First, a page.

Winter is coming quickly, and with bills mounting, cutting heating costs could be a big help for cash-strapped families.
Fortunately, saving on home heating bills is one of the easiest ways to cut back on household expenses.
Most know that fixing leaks in windows and doors is a must …
… that air filters should be switched out at least every quarter or so …
… and to stop messing around with the thermostat.
Here are six tips from Angie's List -- http://angieslist.com -- to trim the heat bill and still stay toasty.
You may be losing up to 20 percent of the warm air moving through your duct system to leaks and poor connections.
Sealing up these air leaks with caulk, spray foam, and/or weather stripping will keep that warm air where you want it. Air leaks should always be sealed before insulation is applied to improve the efficiency of the insulation.
Heat rises, so you don’t want to help it escape. Check the amount – and grade -- of insulation in your attic. Having the proper amount and R-value for your area will keep the warm air in.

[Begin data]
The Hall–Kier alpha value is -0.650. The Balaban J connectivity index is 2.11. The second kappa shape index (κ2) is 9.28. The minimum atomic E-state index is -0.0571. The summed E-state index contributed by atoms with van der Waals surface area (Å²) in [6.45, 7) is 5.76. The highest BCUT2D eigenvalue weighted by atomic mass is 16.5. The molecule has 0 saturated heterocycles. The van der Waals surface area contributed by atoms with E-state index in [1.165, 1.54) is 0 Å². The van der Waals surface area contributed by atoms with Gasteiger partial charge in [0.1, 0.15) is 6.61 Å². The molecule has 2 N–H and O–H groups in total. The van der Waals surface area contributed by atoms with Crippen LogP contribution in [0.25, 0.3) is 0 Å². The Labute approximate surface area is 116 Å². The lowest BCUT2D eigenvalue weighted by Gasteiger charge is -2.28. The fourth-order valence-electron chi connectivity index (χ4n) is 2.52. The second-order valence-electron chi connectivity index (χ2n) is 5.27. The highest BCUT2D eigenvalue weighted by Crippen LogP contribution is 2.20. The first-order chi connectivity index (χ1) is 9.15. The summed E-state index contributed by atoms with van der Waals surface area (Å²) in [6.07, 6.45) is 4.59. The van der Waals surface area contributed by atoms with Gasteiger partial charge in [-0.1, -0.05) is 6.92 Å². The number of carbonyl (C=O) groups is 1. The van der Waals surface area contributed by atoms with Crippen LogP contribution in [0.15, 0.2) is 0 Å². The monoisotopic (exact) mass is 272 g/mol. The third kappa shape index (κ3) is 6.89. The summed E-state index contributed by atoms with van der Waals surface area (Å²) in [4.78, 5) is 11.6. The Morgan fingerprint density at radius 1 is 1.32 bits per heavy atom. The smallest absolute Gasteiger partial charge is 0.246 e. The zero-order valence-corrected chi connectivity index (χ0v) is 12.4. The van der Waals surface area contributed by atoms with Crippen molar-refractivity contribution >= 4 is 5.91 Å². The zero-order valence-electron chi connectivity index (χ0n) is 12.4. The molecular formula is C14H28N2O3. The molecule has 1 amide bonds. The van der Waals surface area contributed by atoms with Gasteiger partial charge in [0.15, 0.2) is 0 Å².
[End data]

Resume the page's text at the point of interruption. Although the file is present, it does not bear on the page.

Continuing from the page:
The U.S. Department of Energy has a quick way to determine your R-value: http://web.ornl.gov/~roofs/Zip/ZipHome.html
Constantly changing the temperature on your thermostat is a sure-fire way to burn energy dollars inefficiently. Many heating systems have optimum temperature ranges that ensure top energy efficiency.
Consult your owner’s manual or your service technician to find the most energy-efficient temperature range. Programming the thermostat down 10 to 15 degrees for 8 hours at a time can save 5 to 15 percent in heating bills, according to the DOE.
Check your heat registers. Are they clear of obstructions? A couch, chair or bookcase that blocks good airflow can trap the heat you want in your air.